I could hear them calling.

Caroline, every kind of bird is going south as fast and as high as it can fly.

All of them, going south.

And no other kind of game is out.

Every living thing that runs or swims is hidden away somewhere.

I never saw country so empty and still.’

After the storm let up, Pa went out again…but soon came back in.

&8220;’I got something to show you,’ Pa said.

He took his hand carefully out of his pocket.

&8216;Look here, girls, look at what I found hidden in the haystack.’ Slowly he opened his hand. In the hollow of his mitten sat a little bird.

They had never seen a bird like it.

It was small, but it looked exactly like the picture of the Great Auk in Pa’s big green book, &8216;The Wonders of the Animal World.’

It had the same white breast and black back and wings, the same short legs placed far back, and the same large webbed feet.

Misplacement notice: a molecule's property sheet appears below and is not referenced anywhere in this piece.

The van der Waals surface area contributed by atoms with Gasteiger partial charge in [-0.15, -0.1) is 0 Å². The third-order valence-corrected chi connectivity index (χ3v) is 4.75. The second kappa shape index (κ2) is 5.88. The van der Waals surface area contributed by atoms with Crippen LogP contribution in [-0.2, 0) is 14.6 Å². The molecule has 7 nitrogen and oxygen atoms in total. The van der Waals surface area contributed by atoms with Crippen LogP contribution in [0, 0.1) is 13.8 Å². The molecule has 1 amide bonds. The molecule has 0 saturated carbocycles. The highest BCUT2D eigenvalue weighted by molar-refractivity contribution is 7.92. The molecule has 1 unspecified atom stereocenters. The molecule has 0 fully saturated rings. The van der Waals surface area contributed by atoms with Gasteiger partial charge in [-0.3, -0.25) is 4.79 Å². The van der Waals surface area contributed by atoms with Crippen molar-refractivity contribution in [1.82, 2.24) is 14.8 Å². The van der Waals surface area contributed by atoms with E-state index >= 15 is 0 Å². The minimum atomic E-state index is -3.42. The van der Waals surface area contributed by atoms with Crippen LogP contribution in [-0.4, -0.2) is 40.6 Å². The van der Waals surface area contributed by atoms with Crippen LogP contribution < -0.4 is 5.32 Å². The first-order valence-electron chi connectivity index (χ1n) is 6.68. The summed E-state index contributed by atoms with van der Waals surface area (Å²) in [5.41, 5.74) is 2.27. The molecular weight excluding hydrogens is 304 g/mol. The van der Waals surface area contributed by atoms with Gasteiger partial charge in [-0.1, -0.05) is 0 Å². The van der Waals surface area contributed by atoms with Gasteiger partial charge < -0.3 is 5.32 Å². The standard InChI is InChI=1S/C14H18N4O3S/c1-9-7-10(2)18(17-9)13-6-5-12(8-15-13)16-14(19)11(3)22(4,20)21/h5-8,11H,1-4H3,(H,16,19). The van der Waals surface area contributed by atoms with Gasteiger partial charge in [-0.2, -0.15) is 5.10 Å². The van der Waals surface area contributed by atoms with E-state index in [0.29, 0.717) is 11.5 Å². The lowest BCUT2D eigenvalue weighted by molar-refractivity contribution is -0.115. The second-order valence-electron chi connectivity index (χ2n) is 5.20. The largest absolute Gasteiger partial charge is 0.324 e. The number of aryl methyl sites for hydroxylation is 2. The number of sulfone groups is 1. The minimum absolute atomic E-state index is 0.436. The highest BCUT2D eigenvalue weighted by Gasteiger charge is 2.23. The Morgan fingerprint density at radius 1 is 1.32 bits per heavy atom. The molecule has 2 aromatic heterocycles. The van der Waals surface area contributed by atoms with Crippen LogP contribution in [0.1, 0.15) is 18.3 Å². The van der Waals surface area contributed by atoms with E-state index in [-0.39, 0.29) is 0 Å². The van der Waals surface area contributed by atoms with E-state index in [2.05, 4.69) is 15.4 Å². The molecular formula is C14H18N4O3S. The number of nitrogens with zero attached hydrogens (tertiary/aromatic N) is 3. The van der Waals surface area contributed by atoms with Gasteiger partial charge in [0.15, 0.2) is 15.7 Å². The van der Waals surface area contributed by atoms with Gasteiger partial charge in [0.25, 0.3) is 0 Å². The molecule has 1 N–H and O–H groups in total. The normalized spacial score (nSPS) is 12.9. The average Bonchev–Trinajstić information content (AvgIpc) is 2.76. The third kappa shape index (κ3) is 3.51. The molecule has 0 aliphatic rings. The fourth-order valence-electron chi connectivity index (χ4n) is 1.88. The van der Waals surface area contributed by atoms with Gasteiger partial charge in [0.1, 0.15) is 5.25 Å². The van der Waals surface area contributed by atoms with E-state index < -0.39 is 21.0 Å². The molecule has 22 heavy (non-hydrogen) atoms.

It stood straight up on its short legs, like a tiny man with black coat and trousers and white shirt front, and its little black wings were like arms.

&8216;I never saw anything like it,’ Pa said.

&8216;It must have tired out in the storm winds and dropped down and struck against the haystack. It crawled into the hay for shelter.’ &8216;It’s a Great Auk!” Laura declared.

&8216;Only it’s a little one.’

&8216;It’s full-grown, it isn’t a nestling.’ said Ma. &8216;Look at its feathers.’

&8216;Yes, it’s full grown, whatever it is,’ Pa agreed.

&8216;It’s never seen humans before…because it isn’t afraid of us.’

They set it on the floor and it walked a way. Then it pushed its webbed feet tip-toe against the boards and flapped its little wings. &8216;It can’t get going,’ said Pa. &8216;It’s a water-bird. It must start from the water where it can use those webbed feet to get up speed.’

Finally they put it in a box in the corner. It stood there looking up at them, with its round, bright black eyes and they wondered what it ate.

&8216;That was a queer storm all around,’ said Pa. &8216;I don’t like it.’

The little Auk would not eat. It did not utter a sound, but Carrie and Laura thought that it looked up at them desperately.

It would die without food, but it did not seem to know how to eat anything that they offered it.